Changing Axle Gears in my 2008 Jeep Wrangler JK Rubicon

2008 Jeep Wrangler Rubicon

RPMs at 70 mph with 4.10 gears with 35 inch tires.

RPMs going 70 mph in 4th gear with the stock 4.10 axle gears and 35x12.5r18 BFGoodrich KO2 tires.


RPMs at 70 mph with 5.13 gears with 35 inch tires.

RPMs going 70 mph in 4th gear with 5.13 axle gears and 35x12.5r18 BFGoodrich KO2 tires.


changing gear oil

After 1,000 miles of driving with the 5.13 gears I drained the rear differential case. This was the horrible looking oil that came out. Got me a little nervous that something was wrong. I then drained and replaced the front differential case and the oil looked the same color as well. A couple thousand more miles and I checked the rear oil and it is the pretty golden yellow color as it was when I replaced it. My guess is the shop used some funky conditioner or something that made the opaque silver color.


I will always remember my last trip in my old heavily used 1991 Montero. That trip was to Scout Camp with KB on the East Fork of the Bear River in the Uinta mountains, the last week of July 2018. What a fun trip and great farewell to an old friend that served me well even though she was run down the day I got her over twelve years ago. The Montero ended up being the best $300 dollars I ever spent.

With the passing of my Montero I was in the hunt for a good 4x4 SUV that would take me into places like a side by side ATV. After a long and exhausting search I found that the best option for me was a used four door Jeep Wrangler Rubicon.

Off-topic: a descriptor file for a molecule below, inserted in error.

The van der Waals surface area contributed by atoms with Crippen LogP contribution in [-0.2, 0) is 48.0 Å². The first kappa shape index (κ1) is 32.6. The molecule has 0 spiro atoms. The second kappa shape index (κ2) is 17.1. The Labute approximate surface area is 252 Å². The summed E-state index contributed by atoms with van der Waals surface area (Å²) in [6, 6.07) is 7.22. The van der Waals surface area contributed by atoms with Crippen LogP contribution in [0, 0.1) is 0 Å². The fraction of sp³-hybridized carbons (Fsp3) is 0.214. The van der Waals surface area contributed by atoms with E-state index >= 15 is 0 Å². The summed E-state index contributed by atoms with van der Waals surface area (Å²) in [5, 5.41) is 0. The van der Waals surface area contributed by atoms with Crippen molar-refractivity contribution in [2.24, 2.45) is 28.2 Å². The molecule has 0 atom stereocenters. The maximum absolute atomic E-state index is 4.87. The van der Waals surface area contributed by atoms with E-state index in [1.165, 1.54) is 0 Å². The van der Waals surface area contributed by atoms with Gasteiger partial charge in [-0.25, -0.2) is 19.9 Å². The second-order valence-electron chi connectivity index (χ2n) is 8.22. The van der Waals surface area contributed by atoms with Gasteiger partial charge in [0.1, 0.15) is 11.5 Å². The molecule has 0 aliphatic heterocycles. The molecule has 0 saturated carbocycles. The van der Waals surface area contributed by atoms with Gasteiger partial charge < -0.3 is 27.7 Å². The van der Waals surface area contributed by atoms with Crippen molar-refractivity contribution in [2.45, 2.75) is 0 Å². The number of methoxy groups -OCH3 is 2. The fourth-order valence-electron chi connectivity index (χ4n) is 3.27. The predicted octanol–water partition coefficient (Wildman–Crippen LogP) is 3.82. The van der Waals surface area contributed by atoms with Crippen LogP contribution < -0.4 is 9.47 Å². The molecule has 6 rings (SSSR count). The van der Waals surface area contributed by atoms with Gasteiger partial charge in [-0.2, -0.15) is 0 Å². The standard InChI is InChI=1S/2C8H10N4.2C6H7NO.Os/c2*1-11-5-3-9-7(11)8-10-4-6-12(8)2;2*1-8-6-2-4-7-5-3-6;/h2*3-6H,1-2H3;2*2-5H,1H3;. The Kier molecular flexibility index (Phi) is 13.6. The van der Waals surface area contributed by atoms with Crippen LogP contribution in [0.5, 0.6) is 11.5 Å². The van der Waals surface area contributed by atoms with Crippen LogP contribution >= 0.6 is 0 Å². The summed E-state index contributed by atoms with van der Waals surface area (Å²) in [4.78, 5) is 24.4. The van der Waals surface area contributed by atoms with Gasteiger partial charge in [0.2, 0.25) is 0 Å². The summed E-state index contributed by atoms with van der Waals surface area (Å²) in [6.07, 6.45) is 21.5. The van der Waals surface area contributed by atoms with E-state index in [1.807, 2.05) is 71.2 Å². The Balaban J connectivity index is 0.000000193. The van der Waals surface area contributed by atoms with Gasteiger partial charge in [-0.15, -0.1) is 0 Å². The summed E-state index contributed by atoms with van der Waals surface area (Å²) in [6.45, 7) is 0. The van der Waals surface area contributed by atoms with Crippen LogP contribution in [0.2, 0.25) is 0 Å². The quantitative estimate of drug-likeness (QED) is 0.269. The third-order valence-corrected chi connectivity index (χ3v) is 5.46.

As I researched more and more into the Wranglers I knew I wanted one with a little lift, 33" tires or larger, a winch and the locker/sway bar options provided by a Rubicon. I also like the color white and preferred to have a little older vehicle that I wouldn't be afraid of scratching.

After a month or so I found the one I wanted in Logan and a trip or two to the credit union I had my first Jeep — a white with black hard topped 2008 four door Jeep Wrangler Rubicon.

I absolutely love the Jeep however after a couple months of driving it I realized there was one thing that I hadn't researched about with running larger tires — axle gear ratios. The Jeep had 35" BFGoodrich KO2 35x12.5r18 tires which are really only have a 34" diameter when new. My 4 speed auto-transmission with the 3.8 L engine and stock 4.10 axle gears just didn't have enough power to use fourth gear. Unless I was driving downhill I had to turn the overdrive (4th gear) off. 

Weeks of studying gear ratio charts and talking with other Jeep owners I decided I better get the axle gears changed out. Wanting the jeep to last me for a very long time so I felt it best to get the gears changed over as soon as possible. I knew this had to be causing added stress to the transmission and engine by effectively only being able to use three gears of the transmission. I was running some higher than desired RPMs with only being able to use three gears instead of four.